Off Interstate 35 near Sandstone, hiking and cross-country skiing routes at Banning State Park afford good views of natural artistry at Wolf Creek Falls, the Log Creek Arches and Robinson's Ice Cave. A little bit west of Sandstone on the eastern side of Grindstone Lake, you can hike and ski at Audubon Center of the North Woods. The center encompasses 535 acres of pine and hardwood forests, wetlands and prairies.

Considering all the water within its boundaries, it's no surprise that Minnesota is tops for fishing. The St. Croix and Kettle Rivers are lucky spots for catching walleye, and Grindstone Lake yields all kinds of trout. Bass fishing is best in Sturgeon and Pine Lakes, and you might hook a muskie in Cross Lake or Pokegama Lake. Local bait shops are well stocked with fishing tackle, live bait, detailed lake maps and practical advice.

Golf, anyone? The PGA-certified Grand National Golf Course is one of Minnesota's best 18-hole championship courses. A variable landscape with ponds, marshes and creeks makes Grand National's layout eye-appealing as well as technically challenging.

Explore Hinckley Indoors
If you want to learn how an 1894 tragedy left an imprint on Hinckley's history, visit the Hinckley Fire Museum on Old Highway 61. Museum exhibits interpret events and heroic efforts surrounding the fire that scorched 480 square miles and claimed the lives of 400 Hinckley citizens.

The museum details the events of that September day, which began as an oppressively hot day with fires surrounding the towns and two major blazes that were burning about five miles to the south. To add to the problem, the temperature inversion that day added to the heat, smoke and gases being held down by the huge layer of cool air above.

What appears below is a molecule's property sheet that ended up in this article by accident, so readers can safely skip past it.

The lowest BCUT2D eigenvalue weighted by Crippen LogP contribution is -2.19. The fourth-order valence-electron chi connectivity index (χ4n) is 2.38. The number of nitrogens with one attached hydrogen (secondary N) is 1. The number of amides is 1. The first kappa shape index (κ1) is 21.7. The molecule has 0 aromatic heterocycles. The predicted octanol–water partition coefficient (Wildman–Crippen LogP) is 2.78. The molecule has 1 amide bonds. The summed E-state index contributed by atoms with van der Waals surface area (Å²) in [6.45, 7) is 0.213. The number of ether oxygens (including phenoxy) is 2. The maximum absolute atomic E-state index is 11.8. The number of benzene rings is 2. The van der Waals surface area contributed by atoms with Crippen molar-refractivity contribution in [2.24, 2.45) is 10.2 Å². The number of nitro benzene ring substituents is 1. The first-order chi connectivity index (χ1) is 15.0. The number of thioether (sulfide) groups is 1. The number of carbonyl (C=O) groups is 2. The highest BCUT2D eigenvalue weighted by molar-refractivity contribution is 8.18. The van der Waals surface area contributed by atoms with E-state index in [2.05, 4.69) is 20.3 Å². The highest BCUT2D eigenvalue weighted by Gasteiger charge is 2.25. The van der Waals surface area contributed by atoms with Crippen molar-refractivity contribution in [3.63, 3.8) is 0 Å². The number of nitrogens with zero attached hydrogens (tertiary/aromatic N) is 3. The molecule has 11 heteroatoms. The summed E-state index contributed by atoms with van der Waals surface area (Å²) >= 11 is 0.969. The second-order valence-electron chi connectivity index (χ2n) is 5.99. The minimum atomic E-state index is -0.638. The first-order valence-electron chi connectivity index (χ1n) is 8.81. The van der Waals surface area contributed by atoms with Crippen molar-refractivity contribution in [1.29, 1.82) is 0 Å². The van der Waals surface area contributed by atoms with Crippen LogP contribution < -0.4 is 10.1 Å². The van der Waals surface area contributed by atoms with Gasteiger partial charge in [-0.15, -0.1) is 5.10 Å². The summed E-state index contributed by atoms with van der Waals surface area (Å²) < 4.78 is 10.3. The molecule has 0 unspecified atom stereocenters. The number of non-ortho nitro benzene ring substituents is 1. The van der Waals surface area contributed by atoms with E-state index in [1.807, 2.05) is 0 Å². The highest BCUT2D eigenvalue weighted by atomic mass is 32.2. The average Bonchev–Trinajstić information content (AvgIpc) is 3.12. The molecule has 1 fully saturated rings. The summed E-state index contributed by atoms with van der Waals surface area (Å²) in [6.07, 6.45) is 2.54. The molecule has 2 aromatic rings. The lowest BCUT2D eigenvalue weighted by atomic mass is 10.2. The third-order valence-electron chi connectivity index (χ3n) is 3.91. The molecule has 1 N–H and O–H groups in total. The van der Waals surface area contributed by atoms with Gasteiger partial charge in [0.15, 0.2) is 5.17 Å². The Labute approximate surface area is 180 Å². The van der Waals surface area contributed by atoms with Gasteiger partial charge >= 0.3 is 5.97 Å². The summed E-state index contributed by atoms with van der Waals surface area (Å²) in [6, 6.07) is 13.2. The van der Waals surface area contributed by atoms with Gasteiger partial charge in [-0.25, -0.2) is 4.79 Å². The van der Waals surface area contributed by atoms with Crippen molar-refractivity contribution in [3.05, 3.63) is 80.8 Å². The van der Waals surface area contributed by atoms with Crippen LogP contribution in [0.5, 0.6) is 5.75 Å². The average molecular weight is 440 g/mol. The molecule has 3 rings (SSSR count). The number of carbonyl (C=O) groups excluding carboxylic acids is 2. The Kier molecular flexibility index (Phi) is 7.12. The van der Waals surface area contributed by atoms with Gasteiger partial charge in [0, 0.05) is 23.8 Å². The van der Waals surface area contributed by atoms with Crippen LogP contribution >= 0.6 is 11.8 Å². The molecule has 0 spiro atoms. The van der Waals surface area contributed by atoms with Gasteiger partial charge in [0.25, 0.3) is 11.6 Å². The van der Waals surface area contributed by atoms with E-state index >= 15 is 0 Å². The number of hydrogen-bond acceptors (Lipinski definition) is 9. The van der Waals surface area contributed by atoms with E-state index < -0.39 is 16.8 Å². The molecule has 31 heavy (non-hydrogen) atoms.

The two fires managed to join together to make one large fire with flames that licked through the inversion to find the cool air above. The air came rushing down into the fires to create a vortex that began to move quickly and grew larger and larger, turning into a fierce firestorm. The fire first destroyed the towns of Mission Creek and Brook Park before coming into the town of Hinckley. When it was over, the firestorm had completely destroyed six towns. The firestorm was so devastating that it lasted only four hours but destroyed everything in its path.

Go Gaming
At the Grand Casino, you can experience 24-hour Las Vegas-style gaming in eastern Minnesota. Choose your favorite diversions among blackjack and poker tables, video horse racing, 2,400 slot machines and bingo games. The casino features musical performances, and during the summer, the Mille Lacs Band of Ojibwe holds the Annual Grand Celebration Pow Wow of tribal Indian dancing.

Who's ready for a hearty meal? Inside the Grand Casino, Grand Grill Americana is a safe bet for breakfast or lunch, and the Winds Steakhouse is a good choice for an upscale steak or seafood dinner. Just off Highway 48, Cassidy's Restaurant has winning salad, soup and bread.

For More Information:
Hinckley Convention & Visitors Bureau